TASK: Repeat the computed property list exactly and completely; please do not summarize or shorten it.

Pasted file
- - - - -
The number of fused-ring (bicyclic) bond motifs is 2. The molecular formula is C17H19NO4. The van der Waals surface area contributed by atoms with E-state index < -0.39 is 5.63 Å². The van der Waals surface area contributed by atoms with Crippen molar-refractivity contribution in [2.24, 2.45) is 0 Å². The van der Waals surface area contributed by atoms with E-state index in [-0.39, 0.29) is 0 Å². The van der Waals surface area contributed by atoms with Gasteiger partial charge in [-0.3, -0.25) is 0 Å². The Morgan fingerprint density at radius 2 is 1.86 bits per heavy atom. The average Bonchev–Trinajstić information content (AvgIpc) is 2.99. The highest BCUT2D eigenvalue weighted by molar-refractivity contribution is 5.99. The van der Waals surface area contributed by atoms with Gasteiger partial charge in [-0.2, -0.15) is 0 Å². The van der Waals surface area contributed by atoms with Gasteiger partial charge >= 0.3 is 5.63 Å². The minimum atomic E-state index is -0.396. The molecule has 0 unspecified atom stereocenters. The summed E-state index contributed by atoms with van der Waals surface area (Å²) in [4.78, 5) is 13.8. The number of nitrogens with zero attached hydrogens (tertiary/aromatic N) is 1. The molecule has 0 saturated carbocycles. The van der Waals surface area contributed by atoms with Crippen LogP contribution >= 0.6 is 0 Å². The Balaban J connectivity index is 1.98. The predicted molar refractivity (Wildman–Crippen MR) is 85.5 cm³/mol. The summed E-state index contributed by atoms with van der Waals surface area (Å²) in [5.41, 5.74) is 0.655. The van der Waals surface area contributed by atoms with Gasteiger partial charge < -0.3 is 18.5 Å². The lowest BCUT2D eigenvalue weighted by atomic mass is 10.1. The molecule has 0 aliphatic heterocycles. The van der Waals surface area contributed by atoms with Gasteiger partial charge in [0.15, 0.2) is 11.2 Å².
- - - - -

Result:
The number of fused-ring (bicyclic) bond motifs is 2. The molecular formula is C17H19NO4. The van der Waals surface area contributed by atoms with E-state index < -0.39 is 5.63 Å². The van der Waals surface area contributed by atoms with Crippen molar-refractivity contribution in [2.24, 2.45) is 0 Å². The van der Waals surface area contributed by atoms with E-state index in [-0.39, 0.29) is 0 Å². The van der Waals surface area contributed by atoms with Gasteiger partial charge in [-0.3, -0.25) is 0 Å². The Morgan fingerprint density at radius 2 is 1.86 bits per heavy atom. The average Bonchev–Trinajstić information content (AvgIpc) is 2.99. The highest BCUT2D eigenvalue weighted by molar-refractivity contribution is 5.99. The van der Waals surface area contributed by atoms with Gasteiger partial charge in [-0.2, -0.15) is 0 Å². The van der Waals surface area contributed by atoms with Gasteiger partial charge >= 0.3 is 5.63 Å². The minimum atomic E-state index is -0.396. The molecule has 0 unspecified atom stereocenters. The summed E-state index contributed by atoms with van der Waals surface area (Å²) in [4.78, 5) is 13.8. The number of nitrogens with zero attached hydrogens (tertiary/aromatic N) is 1. The molecule has 0 saturated carbocycles. The van der Waals surface area contributed by atoms with Crippen LogP contribution >= 0.6 is 0 Å². The Balaban J connectivity index is 1.98. The predicted molar refractivity (Wildman–Crippen MR) is 85.5 cm³/mol. The summed E-state index contributed by atoms with van der Waals surface area (Å²) in [5.41, 5.74) is 0.655. The van der Waals surface area contributed by atoms with Gasteiger partial charge < -0.3 is 18.5 Å². The lowest BCUT2D eigenvalue weighted by atomic mass is 10.1. The molecule has 0 aliphatic heterocycles. The van der Waals surface area contributed by atoms with Gasteiger partial charge in [0.15, 0.2) is 11.2 Å².